Despite similar LVEF and other parameters of systolic function, SLE patients exhibited impaired LV longitudinal and short-axis systolic function with a reduction in the mean Sm of six basal segments or 12 LV segments, MWFS and stress-corrected MWFS. A cut-off value of mean Sm from six basal LV segments <4.4 cm/s has been validated previously to define systolic long-axis dysfunction.13 Thus, the prevalence of subclinical systolic longitudinal dysfunction in SLE patients was 27% (22 patients) in that they also demonstrated impaired short-axis function with depressed stress-corrected MWFS when compared with the normal subjects (0.18 (0.04) vs 0.22 (0.04) cm2/kdyne·10−2; p<0.05), as illustrated in fig 1.

Figure 1

Stress-shortening relationships in systemic lupus erythematosus (SLE) patients with preserved and depressed long-axis function. Midwall fractional shortening (MWFS) is plotted against circumferential end-systolic wall stress (cESS; an index of myocardial contractility). Data from SLE patients are plotted with reference to the mean±95% prediction interval for normal controls. Sm, mean myocardial systolic peak velocity.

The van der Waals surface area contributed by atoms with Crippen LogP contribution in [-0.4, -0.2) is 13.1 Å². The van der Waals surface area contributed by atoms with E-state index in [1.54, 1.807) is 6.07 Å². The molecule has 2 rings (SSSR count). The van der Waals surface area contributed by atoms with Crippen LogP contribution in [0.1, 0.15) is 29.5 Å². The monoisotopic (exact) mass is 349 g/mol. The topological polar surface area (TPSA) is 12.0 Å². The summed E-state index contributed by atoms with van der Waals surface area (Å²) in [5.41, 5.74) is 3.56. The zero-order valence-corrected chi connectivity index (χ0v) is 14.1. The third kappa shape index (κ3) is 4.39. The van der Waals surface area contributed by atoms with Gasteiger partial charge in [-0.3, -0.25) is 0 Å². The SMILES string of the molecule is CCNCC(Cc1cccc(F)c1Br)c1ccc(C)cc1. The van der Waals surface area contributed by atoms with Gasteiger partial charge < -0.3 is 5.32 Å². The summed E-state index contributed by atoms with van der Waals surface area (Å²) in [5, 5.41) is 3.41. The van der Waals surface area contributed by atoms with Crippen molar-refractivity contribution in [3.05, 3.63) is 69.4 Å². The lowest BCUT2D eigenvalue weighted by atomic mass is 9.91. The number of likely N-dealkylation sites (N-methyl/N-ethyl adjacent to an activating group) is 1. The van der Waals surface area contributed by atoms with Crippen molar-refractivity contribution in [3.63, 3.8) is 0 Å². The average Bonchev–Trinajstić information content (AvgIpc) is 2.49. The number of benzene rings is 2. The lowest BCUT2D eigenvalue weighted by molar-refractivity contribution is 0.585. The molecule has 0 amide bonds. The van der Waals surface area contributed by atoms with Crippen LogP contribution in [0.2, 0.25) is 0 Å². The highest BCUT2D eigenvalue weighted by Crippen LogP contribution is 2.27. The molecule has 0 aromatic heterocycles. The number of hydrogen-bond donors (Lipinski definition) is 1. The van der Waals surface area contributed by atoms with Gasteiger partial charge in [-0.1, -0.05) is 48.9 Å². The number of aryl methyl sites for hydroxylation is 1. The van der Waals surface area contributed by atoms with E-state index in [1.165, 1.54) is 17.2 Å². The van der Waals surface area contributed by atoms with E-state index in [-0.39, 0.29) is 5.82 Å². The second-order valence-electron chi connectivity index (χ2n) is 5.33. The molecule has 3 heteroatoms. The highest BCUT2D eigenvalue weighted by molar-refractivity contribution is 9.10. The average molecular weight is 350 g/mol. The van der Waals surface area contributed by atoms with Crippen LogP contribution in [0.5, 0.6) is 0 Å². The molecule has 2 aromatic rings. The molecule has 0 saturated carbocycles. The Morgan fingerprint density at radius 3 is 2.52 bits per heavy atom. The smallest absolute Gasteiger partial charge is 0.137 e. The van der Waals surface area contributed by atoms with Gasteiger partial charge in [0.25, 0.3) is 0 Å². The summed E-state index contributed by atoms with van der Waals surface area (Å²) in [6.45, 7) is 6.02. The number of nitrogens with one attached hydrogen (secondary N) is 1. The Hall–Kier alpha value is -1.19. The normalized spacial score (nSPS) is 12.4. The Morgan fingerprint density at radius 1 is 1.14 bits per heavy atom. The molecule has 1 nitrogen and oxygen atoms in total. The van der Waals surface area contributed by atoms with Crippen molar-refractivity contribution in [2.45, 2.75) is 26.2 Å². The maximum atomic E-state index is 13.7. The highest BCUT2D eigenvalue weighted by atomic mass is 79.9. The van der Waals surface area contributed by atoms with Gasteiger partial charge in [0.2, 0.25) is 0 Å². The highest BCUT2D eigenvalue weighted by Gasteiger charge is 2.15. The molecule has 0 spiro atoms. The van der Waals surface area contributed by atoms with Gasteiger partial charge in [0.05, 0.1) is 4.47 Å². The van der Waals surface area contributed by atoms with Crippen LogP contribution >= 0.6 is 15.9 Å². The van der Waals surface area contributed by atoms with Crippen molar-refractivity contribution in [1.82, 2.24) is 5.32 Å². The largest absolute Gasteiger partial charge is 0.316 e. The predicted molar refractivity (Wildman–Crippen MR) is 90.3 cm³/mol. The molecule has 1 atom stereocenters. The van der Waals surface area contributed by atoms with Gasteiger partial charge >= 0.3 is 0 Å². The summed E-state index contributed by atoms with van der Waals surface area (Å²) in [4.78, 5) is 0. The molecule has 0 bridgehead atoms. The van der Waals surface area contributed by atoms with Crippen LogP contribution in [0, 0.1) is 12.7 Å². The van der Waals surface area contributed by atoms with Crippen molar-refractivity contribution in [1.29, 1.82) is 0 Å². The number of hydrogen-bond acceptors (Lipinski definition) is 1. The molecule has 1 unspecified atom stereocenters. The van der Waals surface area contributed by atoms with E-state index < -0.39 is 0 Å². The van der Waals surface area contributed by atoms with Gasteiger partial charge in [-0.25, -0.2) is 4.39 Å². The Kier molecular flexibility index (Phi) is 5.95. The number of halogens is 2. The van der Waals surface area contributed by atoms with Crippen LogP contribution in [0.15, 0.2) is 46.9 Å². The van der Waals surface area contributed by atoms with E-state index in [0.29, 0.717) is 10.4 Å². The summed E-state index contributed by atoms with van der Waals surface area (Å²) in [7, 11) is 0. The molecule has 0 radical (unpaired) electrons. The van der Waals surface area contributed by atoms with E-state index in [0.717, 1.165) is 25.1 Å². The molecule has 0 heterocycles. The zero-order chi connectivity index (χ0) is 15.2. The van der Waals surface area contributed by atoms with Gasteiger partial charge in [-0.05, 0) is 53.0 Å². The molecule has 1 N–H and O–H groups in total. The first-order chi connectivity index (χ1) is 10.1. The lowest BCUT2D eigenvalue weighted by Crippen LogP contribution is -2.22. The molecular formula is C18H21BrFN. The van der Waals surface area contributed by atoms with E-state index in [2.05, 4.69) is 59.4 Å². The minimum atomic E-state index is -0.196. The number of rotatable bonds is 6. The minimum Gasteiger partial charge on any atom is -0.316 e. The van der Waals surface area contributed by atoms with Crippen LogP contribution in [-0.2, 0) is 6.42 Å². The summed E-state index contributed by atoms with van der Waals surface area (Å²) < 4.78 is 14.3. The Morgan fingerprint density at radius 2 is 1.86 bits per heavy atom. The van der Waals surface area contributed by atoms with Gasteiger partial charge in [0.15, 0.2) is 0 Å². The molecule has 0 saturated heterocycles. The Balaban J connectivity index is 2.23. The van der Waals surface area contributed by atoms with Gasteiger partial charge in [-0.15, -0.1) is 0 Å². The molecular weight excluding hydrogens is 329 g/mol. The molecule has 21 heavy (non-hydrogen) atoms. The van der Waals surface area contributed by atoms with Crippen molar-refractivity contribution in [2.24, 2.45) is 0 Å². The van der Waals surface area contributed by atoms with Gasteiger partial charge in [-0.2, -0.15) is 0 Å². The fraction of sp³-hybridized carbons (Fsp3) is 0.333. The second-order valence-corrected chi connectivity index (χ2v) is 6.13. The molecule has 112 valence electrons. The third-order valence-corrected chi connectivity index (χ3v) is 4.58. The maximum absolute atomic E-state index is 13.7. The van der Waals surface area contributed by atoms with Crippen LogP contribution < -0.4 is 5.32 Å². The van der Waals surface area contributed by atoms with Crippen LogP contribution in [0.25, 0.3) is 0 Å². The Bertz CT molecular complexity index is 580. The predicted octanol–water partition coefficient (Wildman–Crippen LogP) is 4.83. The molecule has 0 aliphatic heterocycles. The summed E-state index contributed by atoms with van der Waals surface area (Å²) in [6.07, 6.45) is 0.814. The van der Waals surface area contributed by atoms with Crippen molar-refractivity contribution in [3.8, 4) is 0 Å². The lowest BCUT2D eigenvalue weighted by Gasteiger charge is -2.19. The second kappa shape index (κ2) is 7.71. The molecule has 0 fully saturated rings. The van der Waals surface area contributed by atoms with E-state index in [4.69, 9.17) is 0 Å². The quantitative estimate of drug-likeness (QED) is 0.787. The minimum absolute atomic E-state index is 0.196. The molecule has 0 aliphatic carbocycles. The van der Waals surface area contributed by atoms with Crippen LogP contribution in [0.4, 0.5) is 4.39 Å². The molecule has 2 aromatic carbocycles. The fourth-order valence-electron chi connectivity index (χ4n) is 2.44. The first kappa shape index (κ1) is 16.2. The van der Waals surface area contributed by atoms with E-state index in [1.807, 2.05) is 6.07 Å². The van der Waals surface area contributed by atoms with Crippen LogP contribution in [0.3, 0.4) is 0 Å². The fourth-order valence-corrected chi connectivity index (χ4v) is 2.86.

For RV systolic function, there was significant reduction in mean Sm of RV free wall as well as reduction in S′ at the tricuspid annulus (table 1). Vascular assessment showed an increase in systemic vascular resistance index in SLE patients when compared with the controls (table 1).

Comparison of SLE subgroups with and without subclincial LV systolic dysfunction by tissue Doppler imaging

Table 2 compared the clinical characteristics of SLE patients with normal and subnormal LV systolic function based on tissue Doppler evidence of reduced mean Sm of six basal LV segments. Patients with subnormal mean Sm were older (49 (8) vs 44 (9); p = 0.043), had higher systolic, mean and pulse pressures, a higher prevalence of hypertension (46% vs 22%; p = 0.034), a greater proportion suffering with longer disease duration >10 years (82% vs 50%, p = 0.01) and a higher disease activity score (76% vs 51% for SLEDAI ⩾1, p = 0.045) and end-organ damage index (64% vs 47% with SLICC ⩾1, p = 0.049) than those with normal mean Sm. There were no differences in other clinical features, including estimated GFR, blood tests for immunological markers, serum biochemistry, lipid profile and cell counts as well as medications between the two SLE subgroups (table 2).